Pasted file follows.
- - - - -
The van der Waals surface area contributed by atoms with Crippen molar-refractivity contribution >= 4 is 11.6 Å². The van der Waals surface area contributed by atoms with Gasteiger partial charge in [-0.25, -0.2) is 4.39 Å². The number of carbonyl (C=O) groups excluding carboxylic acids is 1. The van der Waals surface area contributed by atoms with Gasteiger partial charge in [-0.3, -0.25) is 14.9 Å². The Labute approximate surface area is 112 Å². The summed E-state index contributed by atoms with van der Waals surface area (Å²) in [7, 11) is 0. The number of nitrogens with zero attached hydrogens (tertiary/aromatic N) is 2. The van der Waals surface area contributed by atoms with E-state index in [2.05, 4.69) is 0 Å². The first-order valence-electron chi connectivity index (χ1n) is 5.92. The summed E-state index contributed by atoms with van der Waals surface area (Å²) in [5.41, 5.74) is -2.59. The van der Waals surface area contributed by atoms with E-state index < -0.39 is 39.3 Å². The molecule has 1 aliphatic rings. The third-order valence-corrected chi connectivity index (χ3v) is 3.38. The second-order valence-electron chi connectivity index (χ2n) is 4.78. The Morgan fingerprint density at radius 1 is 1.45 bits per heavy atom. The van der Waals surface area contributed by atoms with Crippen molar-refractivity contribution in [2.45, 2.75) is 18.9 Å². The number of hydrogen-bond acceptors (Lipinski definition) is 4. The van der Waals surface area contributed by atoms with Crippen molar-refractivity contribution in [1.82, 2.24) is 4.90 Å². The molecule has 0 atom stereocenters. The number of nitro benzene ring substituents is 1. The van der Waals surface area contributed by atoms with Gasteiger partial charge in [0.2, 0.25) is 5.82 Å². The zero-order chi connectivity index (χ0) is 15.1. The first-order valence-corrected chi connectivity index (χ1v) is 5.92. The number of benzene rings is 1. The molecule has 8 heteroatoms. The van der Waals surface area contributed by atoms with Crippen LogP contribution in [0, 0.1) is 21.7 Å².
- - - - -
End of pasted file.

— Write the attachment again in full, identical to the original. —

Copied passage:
The van der Waals surface area contributed by atoms with Crippen molar-refractivity contribution >= 4 is 11.6 Å². The van der Waals surface area contributed by atoms with Gasteiger partial charge in [-0.25, -0.2) is 4.39 Å². The number of carbonyl (C=O) groups excluding carboxylic acids is 1. The van der Waals surface area contributed by atoms with Gasteiger partial charge in [-0.3, -0.25) is 14.9 Å². The Labute approximate surface area is 112 Å². The summed E-state index contributed by atoms with van der Waals surface area (Å²) in [7, 11) is 0. The number of nitrogens with zero attached hydrogens (tertiary/aromatic N) is 2. The van der Waals surface area contributed by atoms with E-state index in [2.05, 4.69) is 0 Å². The first-order valence-electron chi connectivity index (χ1n) is 5.92. The summed E-state index contributed by atoms with van der Waals surface area (Å²) in [5.41, 5.74) is -2.59. The van der Waals surface area contributed by atoms with E-state index < -0.39 is 39.3 Å². The molecule has 1 aliphatic rings. The third-order valence-corrected chi connectivity index (χ3v) is 3.38. The second-order valence-electron chi connectivity index (χ2n) is 4.78. The Morgan fingerprint density at radius 1 is 1.45 bits per heavy atom. The van der Waals surface area contributed by atoms with Crippen molar-refractivity contribution in [2.45, 2.75) is 18.9 Å². The number of hydrogen-bond acceptors (Lipinski definition) is 4. The van der Waals surface area contributed by atoms with Crippen molar-refractivity contribution in [1.82, 2.24) is 4.90 Å². The molecule has 0 atom stereocenters. The number of nitro benzene ring substituents is 1. The van der Waals surface area contributed by atoms with Gasteiger partial charge in [0.2, 0.25) is 5.82 Å². The zero-order chi connectivity index (χ0) is 15.1. The first-order valence-corrected chi connectivity index (χ1v) is 5.92. The number of benzene rings is 1. The molecule has 8 heteroatoms. The van der Waals surface area contributed by atoms with Crippen LogP contribution in [0, 0.1) is 21.7 Å².